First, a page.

These are 131- to 200-square-foot balcony cabins that, instead of traditional verandas, each have a floor-to-ceiling window you can raise and lower with the touch of a button, allowing fresh air into the stateroom without taking away any interior space.
The area near the window offers a couple of chairs and a small table, as well as clear partitions that allow space to be sectioned off from the rest of the room so the open window won't affect the climate control.
Instead of curtains, these cabins are outfitted with blinds that can be controlled with a switch on the wall or by using the Celebrity cell phone app. Sometimes the blinds get stuck or don't work properly, which has been a complaint of many cruisers.
For those who don't think they'd like the setup, the ship does offer regular balcony accommodations.
Celebrity Edge offers six Edge Villas -- the first of their kind in the fleet. What makes them special is that they offer 739 square feet with a walk-out balcony that's more than 200 square feet.
The room is a two-deck setup with an upstairs and a downstairs that encompasses one bedroom, two bathrooms and a living room are.
Edge Villa residents also have exclusive access to a private plunge pool, sun deck and lounge, as well as the Blu and Luminae restaurants.
Other perks include premium canapes, two bottles of premium spirits, complimentary laundry, unlimited specialty dining, butler and concierge service, priority embarkation and tendering, upgraded toiletries, onboard credit, and the highest-tiered Wi-Fi and beverage packages.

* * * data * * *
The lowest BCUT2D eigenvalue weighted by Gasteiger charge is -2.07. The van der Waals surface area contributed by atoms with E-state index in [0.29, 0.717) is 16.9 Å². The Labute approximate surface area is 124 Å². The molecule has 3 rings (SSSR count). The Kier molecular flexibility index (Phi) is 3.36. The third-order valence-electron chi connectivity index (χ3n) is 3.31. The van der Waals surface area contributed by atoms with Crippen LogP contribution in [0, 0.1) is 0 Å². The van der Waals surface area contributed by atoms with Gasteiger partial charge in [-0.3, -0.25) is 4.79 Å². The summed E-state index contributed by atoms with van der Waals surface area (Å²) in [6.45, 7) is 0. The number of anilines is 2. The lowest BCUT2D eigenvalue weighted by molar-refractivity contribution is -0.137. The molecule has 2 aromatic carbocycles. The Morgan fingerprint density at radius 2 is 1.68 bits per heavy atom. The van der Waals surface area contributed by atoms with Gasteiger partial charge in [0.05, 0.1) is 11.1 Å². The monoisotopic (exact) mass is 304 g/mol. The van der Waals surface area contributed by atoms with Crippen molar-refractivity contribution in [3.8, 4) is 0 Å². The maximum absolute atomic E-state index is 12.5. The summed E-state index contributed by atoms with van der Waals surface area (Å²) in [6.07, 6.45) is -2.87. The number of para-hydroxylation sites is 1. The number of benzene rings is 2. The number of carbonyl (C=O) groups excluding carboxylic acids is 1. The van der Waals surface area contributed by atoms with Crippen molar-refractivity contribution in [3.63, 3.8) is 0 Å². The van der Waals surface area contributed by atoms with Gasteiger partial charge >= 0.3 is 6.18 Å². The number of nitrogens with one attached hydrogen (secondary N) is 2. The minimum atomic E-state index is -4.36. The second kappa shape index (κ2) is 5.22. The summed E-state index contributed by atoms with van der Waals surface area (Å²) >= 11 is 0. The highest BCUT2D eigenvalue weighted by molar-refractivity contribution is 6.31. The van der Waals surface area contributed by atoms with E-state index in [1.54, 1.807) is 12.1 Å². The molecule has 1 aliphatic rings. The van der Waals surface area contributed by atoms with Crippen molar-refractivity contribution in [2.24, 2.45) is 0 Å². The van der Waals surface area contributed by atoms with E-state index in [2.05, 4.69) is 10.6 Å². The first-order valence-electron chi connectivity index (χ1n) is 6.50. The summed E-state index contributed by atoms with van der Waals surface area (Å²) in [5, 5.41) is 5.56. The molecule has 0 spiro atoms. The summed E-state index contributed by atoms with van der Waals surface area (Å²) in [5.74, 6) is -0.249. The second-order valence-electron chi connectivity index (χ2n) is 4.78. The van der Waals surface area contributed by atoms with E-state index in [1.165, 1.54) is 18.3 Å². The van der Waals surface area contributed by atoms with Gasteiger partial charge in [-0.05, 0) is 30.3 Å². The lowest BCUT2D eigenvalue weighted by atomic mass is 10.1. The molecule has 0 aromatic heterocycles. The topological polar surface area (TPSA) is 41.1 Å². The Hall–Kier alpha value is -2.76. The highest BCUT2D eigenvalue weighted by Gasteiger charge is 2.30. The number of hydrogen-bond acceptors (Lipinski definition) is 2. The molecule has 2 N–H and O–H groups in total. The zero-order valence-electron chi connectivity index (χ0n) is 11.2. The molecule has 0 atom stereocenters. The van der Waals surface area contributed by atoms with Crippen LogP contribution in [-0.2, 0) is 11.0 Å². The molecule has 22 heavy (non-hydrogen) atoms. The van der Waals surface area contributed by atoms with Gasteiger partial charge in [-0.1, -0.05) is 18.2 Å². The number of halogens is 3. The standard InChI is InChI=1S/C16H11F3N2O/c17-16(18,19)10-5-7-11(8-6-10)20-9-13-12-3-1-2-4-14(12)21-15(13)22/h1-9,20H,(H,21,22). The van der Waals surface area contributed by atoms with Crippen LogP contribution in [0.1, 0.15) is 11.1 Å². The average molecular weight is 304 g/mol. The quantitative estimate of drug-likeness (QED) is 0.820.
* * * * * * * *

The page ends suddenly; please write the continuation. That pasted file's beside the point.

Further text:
Even more coveted are Edge's two first-in-class Iconic Suites, featuring 1,892 square feet and a nearly 700-square-foot balcony. They're located directly above the bridge; anyone staying in one of these suites will see a view that's similar to the captain's.
The two-bedroom, two-bathroom setup makes these digs great for family travel, as well. Also included are a living area, a whirlpool-style bathtub, dining in Blu and Luminae, and access to a reserved lounge and sun deck.
Because these rooms are part of The Retreat, passengers staying there are also entitled to the services of a butler and concierge; priority check-in, boarding and tendering; onboard credit; the highest-tiered drink and Wi-Fi packages; unlimited specialty dining; upscale toiletries; and a welcome bottle of Champagne among other amenities.